She advised that there is need to have measures, and coordinated approach in place since the region is in a post lockdown period since the transportation of non-essential goods and services will be resuming.

Lawrence Tax added that COVID19 is a global pandemic and that the SADC regional approach should expand to COMESA-EAC-SADC tripartite and eventually to other continental blocs.

“The Secretariat is already working with COMESA and EAC, specifically, in terms of harmonizing and synchronizing regulations and procedures for movement of goods and services under the Tripartite arrangement. We need to move in unison and avoid unilateral decisions, specifically with regards to cross border movement of goods and services,” she said.

According to the Executive Secretary, the regional office has already conducted a socio-economic impact analysis of COVID19 on the region and the results have shown that the pandemic will impact negatively across many socio and economic sectors.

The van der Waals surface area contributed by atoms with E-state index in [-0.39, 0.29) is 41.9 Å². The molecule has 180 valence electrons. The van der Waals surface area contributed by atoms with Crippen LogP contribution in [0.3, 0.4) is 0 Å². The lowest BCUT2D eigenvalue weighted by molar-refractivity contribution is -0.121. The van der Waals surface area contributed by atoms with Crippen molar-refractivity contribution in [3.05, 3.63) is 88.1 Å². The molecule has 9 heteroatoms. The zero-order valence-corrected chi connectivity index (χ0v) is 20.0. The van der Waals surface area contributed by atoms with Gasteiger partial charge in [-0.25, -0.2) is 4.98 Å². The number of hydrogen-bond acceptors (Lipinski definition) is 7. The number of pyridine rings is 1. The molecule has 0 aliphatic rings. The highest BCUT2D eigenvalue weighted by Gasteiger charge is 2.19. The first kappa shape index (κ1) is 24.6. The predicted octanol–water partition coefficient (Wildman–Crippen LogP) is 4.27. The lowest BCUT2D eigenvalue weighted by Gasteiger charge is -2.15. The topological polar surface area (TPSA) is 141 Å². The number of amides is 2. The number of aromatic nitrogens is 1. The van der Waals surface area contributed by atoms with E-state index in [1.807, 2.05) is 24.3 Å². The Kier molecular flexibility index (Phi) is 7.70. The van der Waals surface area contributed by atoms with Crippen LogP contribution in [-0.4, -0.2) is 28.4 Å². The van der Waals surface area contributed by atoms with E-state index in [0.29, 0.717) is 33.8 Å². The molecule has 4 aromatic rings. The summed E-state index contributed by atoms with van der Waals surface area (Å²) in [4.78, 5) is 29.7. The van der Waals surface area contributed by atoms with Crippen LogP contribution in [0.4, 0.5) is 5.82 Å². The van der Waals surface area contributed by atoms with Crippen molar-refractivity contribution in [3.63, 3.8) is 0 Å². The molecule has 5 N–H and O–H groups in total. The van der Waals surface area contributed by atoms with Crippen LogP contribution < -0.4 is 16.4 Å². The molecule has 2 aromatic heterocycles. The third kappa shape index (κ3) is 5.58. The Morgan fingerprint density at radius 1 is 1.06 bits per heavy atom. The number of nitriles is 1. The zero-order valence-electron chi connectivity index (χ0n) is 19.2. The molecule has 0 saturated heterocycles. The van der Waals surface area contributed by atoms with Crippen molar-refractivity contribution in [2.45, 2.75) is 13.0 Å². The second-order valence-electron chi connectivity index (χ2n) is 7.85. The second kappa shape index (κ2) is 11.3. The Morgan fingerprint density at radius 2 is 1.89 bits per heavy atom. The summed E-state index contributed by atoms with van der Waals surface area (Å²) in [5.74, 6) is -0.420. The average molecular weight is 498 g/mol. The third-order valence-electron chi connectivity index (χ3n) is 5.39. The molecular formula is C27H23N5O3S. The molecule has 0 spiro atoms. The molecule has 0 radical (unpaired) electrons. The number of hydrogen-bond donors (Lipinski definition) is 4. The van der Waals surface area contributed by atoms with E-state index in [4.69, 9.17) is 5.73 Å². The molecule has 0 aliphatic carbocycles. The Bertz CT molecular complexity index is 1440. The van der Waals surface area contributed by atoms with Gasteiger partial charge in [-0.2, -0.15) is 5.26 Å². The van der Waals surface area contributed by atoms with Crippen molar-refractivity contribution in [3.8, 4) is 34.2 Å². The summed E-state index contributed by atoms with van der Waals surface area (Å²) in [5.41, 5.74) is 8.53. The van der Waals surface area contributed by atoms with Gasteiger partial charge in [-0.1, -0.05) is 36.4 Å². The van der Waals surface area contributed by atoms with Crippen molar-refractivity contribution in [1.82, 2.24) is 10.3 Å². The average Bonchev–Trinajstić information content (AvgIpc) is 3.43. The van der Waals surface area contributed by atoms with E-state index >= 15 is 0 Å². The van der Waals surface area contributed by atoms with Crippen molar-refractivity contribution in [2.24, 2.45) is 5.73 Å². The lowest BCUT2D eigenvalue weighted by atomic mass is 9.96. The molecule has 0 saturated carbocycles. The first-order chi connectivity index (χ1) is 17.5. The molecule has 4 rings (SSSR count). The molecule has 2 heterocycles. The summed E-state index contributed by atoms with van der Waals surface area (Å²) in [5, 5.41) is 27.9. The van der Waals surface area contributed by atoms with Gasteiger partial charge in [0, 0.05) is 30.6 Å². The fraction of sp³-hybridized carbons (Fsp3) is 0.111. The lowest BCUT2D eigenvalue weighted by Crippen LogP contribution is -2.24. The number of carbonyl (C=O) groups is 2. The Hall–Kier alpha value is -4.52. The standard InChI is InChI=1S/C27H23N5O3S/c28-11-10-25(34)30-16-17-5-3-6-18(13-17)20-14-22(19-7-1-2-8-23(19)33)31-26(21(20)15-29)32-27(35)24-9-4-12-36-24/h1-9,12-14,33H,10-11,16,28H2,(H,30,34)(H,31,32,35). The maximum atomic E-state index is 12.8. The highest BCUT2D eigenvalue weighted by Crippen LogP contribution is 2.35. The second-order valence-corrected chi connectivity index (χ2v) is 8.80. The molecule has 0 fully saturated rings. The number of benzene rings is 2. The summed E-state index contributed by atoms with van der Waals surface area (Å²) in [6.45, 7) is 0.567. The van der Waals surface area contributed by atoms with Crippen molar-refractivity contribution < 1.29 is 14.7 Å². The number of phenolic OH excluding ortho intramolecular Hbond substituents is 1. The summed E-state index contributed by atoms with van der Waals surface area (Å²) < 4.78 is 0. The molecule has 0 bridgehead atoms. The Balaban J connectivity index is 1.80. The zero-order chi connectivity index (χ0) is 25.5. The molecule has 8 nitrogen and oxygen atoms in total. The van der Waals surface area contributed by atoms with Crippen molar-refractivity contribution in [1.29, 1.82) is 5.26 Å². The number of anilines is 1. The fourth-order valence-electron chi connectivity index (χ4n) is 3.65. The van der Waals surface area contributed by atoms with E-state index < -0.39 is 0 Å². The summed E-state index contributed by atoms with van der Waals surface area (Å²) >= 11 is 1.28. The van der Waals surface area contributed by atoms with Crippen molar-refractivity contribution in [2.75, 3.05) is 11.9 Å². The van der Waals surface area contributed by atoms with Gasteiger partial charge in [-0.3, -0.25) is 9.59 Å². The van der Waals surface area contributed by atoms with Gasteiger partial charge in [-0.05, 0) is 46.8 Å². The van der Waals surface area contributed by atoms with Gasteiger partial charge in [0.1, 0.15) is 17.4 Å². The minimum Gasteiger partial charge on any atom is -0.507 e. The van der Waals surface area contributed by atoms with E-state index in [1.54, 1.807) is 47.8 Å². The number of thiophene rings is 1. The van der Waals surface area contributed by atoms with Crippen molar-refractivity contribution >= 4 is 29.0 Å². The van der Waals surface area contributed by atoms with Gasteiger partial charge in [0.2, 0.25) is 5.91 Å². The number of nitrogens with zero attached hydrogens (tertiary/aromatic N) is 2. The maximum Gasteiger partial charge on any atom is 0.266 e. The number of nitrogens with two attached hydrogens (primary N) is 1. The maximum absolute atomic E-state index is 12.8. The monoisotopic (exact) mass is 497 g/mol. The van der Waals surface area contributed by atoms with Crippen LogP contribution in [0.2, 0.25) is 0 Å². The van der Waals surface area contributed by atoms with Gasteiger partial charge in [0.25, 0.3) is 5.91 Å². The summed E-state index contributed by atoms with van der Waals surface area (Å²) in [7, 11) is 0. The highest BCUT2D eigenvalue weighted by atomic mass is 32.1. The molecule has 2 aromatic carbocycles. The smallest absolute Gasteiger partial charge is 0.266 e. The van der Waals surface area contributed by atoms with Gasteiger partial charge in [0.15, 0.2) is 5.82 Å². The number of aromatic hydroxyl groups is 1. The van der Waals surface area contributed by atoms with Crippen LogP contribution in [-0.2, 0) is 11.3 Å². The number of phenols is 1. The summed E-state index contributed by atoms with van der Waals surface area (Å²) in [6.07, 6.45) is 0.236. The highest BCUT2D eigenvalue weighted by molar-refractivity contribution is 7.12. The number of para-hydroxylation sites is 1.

“The decline in the global economy is projected to lead to a decline in commodity prices, increase in debt and significant contraction of the SADC economies in 2020. This will reverse the gains on industrial development and trade that the region has made in the last couple of years,” Lawrence Tax said.

On the flip side,  the region’s International Cooperating Partners have made pledges to mitigate the impact of COVID19 pandemic on its economy. 

“To date, the Secretariat has secured Euro 7.3 million from the German Government; Euro3.6million from European Union, Euro 190,000.00 under the GIZ/Africa Union Commission, whereas the African Development Bank (AfDB)  has considered a support UA 7 million. Engagements with the Development Bank of Southern Africa (DBSA) are also at an advanced stage,” the Executive Secretary said.

Continue Reading

Sponsored ads

ABSA COVID-19 Fund
Advertisement
Advertisement


Trending